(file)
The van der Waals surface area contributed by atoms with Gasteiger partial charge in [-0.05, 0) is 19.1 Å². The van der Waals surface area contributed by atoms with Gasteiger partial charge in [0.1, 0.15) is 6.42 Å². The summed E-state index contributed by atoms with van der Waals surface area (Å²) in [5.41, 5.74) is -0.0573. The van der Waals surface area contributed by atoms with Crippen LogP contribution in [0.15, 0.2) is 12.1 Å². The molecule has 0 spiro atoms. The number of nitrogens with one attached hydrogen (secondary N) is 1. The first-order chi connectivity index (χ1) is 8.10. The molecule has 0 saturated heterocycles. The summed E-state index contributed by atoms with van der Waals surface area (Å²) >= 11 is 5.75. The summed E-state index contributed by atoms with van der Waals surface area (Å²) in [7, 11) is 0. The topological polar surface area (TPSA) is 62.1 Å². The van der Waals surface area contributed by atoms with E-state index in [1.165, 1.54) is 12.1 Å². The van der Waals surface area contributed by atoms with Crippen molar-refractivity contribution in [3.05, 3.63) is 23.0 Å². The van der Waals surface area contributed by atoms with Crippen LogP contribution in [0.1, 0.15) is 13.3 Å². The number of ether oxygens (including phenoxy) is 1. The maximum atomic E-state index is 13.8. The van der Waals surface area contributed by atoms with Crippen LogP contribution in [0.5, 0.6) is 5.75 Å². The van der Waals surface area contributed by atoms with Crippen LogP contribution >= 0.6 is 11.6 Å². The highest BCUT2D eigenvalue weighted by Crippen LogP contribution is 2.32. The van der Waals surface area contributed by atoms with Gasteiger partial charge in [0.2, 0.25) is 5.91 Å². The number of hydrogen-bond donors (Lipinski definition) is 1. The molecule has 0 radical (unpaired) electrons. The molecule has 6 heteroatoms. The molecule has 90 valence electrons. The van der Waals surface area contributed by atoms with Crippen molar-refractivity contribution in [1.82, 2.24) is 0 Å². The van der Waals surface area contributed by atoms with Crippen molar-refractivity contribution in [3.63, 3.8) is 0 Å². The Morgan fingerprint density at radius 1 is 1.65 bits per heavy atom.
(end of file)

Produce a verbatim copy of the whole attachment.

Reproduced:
The van der Waals surface area contributed by atoms with Gasteiger partial charge in [-0.05, 0) is 19.1 Å². The van der Waals surface area contributed by atoms with Gasteiger partial charge in [0.1, 0.15) is 6.42 Å². The summed E-state index contributed by atoms with van der Waals surface area (Å²) in [5.41, 5.74) is -0.0573. The van der Waals surface area contributed by atoms with Crippen LogP contribution in [0.15, 0.2) is 12.1 Å². The molecule has 0 spiro atoms. The number of nitrogens with one attached hydrogen (secondary N) is 1. The first-order chi connectivity index (χ1) is 8.10. The molecule has 0 saturated heterocycles. The summed E-state index contributed by atoms with van der Waals surface area (Å²) >= 11 is 5.75. The summed E-state index contributed by atoms with van der Waals surface area (Å²) in [7, 11) is 0. The topological polar surface area (TPSA) is 62.1 Å². The van der Waals surface area contributed by atoms with E-state index in [1.165, 1.54) is 12.1 Å². The van der Waals surface area contributed by atoms with Crippen molar-refractivity contribution in [3.05, 3.63) is 23.0 Å². The van der Waals surface area contributed by atoms with Crippen LogP contribution in [0.1, 0.15) is 13.3 Å². The number of ether oxygens (including phenoxy) is 1. The maximum atomic E-state index is 13.8. The van der Waals surface area contributed by atoms with Crippen LogP contribution in [0.5, 0.6) is 5.75 Å². The van der Waals surface area contributed by atoms with Crippen LogP contribution >= 0.6 is 11.6 Å². The highest BCUT2D eigenvalue weighted by Crippen LogP contribution is 2.32. The van der Waals surface area contributed by atoms with Gasteiger partial charge in [0.2, 0.25) is 5.91 Å². The number of hydrogen-bond donors (Lipinski definition) is 1. The molecule has 0 radical (unpaired) electrons. The molecule has 6 heteroatoms. The molecule has 90 valence electrons. The van der Waals surface area contributed by atoms with Crippen molar-refractivity contribution in [1.82, 2.24) is 0 Å². The van der Waals surface area contributed by atoms with Crippen molar-refractivity contribution in [3.63, 3.8) is 0 Å². The Morgan fingerprint density at radius 1 is 1.65 bits per heavy atom.